Woven Through Time

Fabric designer Gretchen Bellinger shares the principles and philosophies that have guided her company through the last four decades.


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Photo by Francis Dzikowski, Headshot by Keith Claytor

“Good design is like a string of pearls. There needs to be both cohesion and a clear point-of-view to hold it together,” says Gretchen Bellinger, president of the Albany-based textile design firm that bears her name.

The 41-year-old business, guided by Bellinger’s precise vision, is certainly testament to that. A sense of simplicity and elegance are intricately woven into its enduring aesthetic.

These principles explain why Gretchen Bellinger, Inc. has persevered. “Our collection speaks to those who approach design as a reflection of one’s self,” says Bellinger, whose fabrics have been selected as part of the design collections of major museums, including the Metropolitan Museum of Art.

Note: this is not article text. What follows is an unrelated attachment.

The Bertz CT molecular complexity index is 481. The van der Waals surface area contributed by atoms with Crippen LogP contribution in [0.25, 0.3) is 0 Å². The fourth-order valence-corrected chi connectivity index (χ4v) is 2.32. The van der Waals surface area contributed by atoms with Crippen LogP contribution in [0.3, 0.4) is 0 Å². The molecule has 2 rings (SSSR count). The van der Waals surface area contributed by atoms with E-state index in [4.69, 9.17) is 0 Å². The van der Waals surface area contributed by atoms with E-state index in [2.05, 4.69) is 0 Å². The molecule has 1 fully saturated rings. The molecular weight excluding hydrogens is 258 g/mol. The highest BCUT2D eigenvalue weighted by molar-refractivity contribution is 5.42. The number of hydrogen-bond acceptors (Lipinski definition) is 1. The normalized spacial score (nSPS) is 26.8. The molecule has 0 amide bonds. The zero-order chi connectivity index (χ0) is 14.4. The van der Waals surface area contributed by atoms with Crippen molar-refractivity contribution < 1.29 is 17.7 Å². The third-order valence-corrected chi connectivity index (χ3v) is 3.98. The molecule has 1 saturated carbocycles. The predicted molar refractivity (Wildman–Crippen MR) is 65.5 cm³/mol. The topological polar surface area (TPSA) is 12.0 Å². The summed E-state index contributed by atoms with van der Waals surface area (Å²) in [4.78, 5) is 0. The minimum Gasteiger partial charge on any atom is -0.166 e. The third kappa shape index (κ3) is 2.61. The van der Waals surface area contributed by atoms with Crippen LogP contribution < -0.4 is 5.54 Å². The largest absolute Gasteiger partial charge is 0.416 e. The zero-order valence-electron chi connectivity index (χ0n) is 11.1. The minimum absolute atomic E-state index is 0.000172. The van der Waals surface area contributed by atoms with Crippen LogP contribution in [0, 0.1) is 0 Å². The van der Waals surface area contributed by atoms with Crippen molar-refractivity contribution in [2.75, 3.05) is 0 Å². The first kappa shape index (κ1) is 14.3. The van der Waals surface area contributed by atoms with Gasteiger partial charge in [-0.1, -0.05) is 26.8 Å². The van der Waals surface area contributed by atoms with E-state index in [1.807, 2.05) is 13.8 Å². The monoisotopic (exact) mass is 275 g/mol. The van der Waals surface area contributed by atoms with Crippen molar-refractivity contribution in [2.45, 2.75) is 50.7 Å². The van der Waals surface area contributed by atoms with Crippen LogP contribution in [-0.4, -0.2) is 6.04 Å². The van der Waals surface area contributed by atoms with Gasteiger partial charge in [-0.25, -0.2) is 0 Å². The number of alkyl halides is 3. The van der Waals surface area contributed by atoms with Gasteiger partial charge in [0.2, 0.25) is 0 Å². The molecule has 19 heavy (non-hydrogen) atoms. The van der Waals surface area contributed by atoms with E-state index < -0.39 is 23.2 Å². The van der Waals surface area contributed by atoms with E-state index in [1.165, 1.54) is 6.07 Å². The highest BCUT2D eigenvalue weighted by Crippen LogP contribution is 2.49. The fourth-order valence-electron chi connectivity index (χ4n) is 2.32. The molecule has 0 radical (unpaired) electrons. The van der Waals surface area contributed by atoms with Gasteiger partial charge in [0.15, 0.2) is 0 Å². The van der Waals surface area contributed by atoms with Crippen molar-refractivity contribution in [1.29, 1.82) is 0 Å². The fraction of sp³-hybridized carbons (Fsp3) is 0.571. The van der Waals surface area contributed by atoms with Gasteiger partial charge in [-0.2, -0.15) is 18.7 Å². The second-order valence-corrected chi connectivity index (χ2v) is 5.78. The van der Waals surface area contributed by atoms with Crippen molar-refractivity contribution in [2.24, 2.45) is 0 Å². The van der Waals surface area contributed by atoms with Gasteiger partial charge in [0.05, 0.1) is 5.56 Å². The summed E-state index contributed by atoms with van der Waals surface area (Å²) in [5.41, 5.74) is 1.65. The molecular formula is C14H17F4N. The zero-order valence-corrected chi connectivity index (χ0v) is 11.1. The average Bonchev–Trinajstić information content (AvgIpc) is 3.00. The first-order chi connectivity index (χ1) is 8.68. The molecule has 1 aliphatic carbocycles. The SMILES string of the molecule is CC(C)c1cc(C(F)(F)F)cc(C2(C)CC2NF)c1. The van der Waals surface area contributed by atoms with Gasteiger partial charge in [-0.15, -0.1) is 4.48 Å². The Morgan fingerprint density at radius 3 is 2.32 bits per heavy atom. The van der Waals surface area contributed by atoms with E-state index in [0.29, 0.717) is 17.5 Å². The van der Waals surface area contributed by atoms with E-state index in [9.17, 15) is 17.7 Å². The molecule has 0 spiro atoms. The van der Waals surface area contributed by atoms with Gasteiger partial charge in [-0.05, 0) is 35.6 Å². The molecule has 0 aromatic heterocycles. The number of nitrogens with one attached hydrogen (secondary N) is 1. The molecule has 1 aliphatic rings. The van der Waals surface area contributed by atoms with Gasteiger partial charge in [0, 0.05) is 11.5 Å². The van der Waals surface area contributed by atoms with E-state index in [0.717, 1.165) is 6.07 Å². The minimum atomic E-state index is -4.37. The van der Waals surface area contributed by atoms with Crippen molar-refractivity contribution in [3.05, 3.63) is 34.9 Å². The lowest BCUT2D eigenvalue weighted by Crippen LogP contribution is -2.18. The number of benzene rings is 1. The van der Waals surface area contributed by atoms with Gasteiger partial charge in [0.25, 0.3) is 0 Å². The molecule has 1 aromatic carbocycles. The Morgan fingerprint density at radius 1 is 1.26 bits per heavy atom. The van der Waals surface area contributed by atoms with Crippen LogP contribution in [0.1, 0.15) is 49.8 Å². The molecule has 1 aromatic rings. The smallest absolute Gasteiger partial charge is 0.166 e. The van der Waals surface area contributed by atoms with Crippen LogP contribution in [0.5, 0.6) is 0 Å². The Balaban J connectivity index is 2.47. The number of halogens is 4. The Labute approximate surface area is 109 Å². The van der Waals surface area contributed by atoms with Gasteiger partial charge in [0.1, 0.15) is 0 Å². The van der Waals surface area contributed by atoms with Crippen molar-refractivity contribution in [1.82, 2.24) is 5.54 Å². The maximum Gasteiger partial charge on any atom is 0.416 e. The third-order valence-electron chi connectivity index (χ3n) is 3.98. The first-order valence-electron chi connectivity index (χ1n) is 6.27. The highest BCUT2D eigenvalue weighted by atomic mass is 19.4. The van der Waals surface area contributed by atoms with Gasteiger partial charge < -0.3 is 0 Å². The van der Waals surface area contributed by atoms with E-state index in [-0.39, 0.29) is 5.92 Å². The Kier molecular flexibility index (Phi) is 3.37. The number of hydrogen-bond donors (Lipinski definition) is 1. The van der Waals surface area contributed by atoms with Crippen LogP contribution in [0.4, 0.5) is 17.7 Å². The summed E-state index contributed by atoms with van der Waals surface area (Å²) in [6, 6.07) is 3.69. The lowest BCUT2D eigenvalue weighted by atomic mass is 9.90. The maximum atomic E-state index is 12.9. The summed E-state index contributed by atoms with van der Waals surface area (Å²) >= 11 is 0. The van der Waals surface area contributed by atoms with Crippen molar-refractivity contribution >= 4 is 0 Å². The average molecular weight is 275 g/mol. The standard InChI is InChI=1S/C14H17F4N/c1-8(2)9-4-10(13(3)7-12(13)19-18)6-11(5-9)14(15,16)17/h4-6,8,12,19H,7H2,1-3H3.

An inherent design sense has led to the creation of timeless fabrics such as the Limousine Cloth® broadcloth, which has been part of the collection since the company’s earliest days. 

“At a time when it’s all about here and now, ancestry is vitally important,” reveals Bellinger. “It’s about taking inspiration from the past, understanding its root, and translating that into fabric that is relevant and true to the source.”

The past, specifically Bellinger’s ancestry, ultimately influenced the company’s location. Her ancestors initially settled in Fort Plain, NY. Like her mom, Bellinger attended Skidmore College.

The designer gets nostalgic as she reflects on past projects. Although many favorites spark her memory, it was a project for the British Airways Concorde that was most instrumental in securing Gretchen Bellinger Inc.’s position in the industry. 

With a portfolio of notable projects behind her, the designer — whose fabrics are only available to the trade, through designers or architects — explains that artisans, such as the many who lost their jobs in the wake of the recent economic crisis, were vital to establishing the Bellinger design ethos. Because of this, Bellinger seeks out independent mills and artisans who are unique and under-supported.

When asked what that means to her, Bellinger responds, “Personally, it means everything.”

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